SRINAGAR: An ambulance ferrying pellet victims from a Kupwara hospital arrived at the SMHS Hospital’s emergency unit.
Before the injured were taken inside the hospital, attendants who had been waiting for the ambulance for a long time jumped into it, causing a tussle among themselves for a foothold in the vehicle.
A person, one among many volunteers managing affairs at the hospital, made an announcement on a loudspeaker for discipline. But his voice went unheard, forcing half a dozen volunteers of Social Reform Organization (SRO), an NGO, to push themselves into the crowd to carry the wounded into the hospital.
As the ambulance departed, attendants of three patients injured in police action at Kupwara were left behind. One of them had been waiting for two days for the ambulance, and the others for one day.
It has been a daily scene at Srinagar hospitals since the ongoing uprising began on July 8, as the number of ambulances is insufficient to carry the high-number of people wounded during protests daily.
There are only 25 ambulances available in the main hospital of the Valley. Of them, the hospital owns only eight, while 12 are owned by Help Poor Voluntary Trust, three by Athrout, and two by SRO.
“My patient was discharged a few days ago and I could not take him home because there was no availability of transport. My pleas before the hospital authorities and NGOs, which have ambulances, did not prove helpful. I had no choice but to wait,” Ali Mohammad, an attendant who has been waiting for the ambulance for two days, told Kashmir Reader.
“I could not make my way into the ambulance, so I will have to wait for another ambulance to arrive,” he said.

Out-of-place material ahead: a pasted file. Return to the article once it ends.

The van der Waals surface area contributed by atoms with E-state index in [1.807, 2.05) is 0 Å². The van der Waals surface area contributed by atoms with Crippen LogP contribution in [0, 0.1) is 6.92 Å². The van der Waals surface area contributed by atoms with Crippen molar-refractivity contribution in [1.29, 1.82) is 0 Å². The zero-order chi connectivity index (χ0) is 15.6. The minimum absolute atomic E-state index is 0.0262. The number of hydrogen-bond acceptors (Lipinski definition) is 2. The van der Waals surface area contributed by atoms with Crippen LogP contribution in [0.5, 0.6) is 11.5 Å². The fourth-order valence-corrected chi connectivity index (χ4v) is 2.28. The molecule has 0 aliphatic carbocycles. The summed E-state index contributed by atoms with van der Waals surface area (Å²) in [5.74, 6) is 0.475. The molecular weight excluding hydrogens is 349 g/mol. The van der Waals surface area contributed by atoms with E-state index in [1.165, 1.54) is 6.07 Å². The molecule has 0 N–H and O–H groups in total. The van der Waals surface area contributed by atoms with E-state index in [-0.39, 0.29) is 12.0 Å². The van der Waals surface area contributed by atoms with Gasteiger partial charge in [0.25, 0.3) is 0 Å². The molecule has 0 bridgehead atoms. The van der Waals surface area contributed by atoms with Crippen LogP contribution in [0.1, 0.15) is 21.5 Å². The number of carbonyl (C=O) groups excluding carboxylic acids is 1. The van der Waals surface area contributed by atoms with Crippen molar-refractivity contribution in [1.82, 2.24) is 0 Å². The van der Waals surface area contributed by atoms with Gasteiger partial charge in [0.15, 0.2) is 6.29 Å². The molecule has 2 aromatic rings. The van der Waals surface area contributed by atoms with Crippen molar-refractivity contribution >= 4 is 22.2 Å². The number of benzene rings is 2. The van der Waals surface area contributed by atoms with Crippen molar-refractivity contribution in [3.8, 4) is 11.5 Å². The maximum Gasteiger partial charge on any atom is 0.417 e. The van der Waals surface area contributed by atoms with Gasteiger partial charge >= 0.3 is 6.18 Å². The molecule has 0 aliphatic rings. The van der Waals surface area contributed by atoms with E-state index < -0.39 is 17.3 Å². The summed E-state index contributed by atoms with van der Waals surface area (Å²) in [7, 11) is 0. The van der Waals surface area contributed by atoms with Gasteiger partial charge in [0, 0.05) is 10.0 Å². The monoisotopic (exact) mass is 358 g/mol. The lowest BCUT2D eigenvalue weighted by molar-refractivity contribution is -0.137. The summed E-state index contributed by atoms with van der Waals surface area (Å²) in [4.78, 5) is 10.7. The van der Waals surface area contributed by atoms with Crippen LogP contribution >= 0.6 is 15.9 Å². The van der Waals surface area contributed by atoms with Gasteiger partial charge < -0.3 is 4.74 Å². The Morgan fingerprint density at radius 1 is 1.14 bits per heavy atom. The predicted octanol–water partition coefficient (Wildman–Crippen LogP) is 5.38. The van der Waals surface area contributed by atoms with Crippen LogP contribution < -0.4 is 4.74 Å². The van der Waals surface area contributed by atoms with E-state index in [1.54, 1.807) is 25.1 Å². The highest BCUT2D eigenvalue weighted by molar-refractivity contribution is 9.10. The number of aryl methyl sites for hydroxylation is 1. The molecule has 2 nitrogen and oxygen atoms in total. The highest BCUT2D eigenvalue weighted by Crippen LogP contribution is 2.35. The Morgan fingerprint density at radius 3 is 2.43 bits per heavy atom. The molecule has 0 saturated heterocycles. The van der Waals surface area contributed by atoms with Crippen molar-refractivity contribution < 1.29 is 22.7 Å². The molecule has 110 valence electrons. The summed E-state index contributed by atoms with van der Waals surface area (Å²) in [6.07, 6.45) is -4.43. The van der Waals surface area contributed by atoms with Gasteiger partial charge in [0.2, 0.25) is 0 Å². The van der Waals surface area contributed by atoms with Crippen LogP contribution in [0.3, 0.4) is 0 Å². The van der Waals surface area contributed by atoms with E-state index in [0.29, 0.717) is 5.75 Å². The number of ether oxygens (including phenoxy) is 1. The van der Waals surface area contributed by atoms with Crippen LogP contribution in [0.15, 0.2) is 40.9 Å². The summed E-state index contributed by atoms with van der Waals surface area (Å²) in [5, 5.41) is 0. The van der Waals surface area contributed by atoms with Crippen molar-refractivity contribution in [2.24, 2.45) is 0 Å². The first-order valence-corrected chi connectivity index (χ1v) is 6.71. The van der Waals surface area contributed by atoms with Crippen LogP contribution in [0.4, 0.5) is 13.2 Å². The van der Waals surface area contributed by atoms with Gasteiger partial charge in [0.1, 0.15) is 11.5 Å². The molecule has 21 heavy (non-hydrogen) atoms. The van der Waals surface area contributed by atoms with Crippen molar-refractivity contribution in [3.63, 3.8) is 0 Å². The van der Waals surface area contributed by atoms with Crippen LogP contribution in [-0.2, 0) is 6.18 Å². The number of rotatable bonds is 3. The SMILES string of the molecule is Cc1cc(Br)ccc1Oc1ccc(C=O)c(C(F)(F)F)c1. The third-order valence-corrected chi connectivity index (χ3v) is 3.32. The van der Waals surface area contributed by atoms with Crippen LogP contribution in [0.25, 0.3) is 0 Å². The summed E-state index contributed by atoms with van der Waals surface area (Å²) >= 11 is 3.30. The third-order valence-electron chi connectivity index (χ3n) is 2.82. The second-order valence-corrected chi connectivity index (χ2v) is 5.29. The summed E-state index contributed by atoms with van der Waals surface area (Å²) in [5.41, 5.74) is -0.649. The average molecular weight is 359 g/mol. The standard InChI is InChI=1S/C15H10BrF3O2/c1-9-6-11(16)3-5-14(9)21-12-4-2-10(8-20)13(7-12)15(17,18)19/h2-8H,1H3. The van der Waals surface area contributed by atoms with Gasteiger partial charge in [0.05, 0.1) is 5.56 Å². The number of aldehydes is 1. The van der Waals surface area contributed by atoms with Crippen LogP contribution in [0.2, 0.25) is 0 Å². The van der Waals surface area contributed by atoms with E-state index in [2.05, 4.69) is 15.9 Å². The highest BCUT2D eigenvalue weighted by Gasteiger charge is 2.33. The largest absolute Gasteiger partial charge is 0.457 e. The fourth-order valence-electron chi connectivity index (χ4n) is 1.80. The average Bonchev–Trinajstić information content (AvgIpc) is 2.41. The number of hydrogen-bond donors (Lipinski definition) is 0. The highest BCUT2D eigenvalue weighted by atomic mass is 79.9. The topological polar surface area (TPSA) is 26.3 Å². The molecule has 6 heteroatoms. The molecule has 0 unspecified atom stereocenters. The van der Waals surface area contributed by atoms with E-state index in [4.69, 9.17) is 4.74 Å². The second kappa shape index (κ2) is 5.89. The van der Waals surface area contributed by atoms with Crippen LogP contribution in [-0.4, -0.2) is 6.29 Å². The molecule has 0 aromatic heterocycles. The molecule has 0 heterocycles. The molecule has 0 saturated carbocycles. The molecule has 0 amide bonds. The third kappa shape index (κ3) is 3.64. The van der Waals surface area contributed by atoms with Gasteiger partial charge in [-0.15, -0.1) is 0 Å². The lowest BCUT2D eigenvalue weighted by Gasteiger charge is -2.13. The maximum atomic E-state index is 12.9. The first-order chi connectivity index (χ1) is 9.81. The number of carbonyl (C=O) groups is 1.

The SMHS Hospital, the oldest hospital in the Valley, does not have a mortuary or hearse vans.
Often, a dead body waiting for an ambulance to arrive is kept openly in the emergency ward.
In this situation, SRO has kept its ambulances available to ferry only patients and its attendants.
“On a daily basis, we take between 10 to 40 patients and attendants,” Javeed Ahmad, who is associated with SRO, said.
His organisation spends between Rs 3,000 to Rs 4,000 on petrol a day.
It is run by students, with mostly engineers and scholars driving the ambulances.
Javeed, who is perusing his Ph. D in English at Kashmir University, is one among many such drivers.
“In the morning, we take dialysis patients and in the afternoon we take other patients. The situation is so grave that there is nobody for these patients to take them home. Sometimes, a patient who just has to travel 2 kilometers has no one to take him home,” he said.
Ali Mohammad, an in-charge transport of the hospital, said the hospital ambulances were mostly used to ferry the injured, dead and doctors.
As the rush of patients was high, most attendants have to wait for the ambulances, he said.
Farooq Ahmad, an administrator of the Help Poor Voluntary Trust, said the NGO’s ambulances too were always on the move.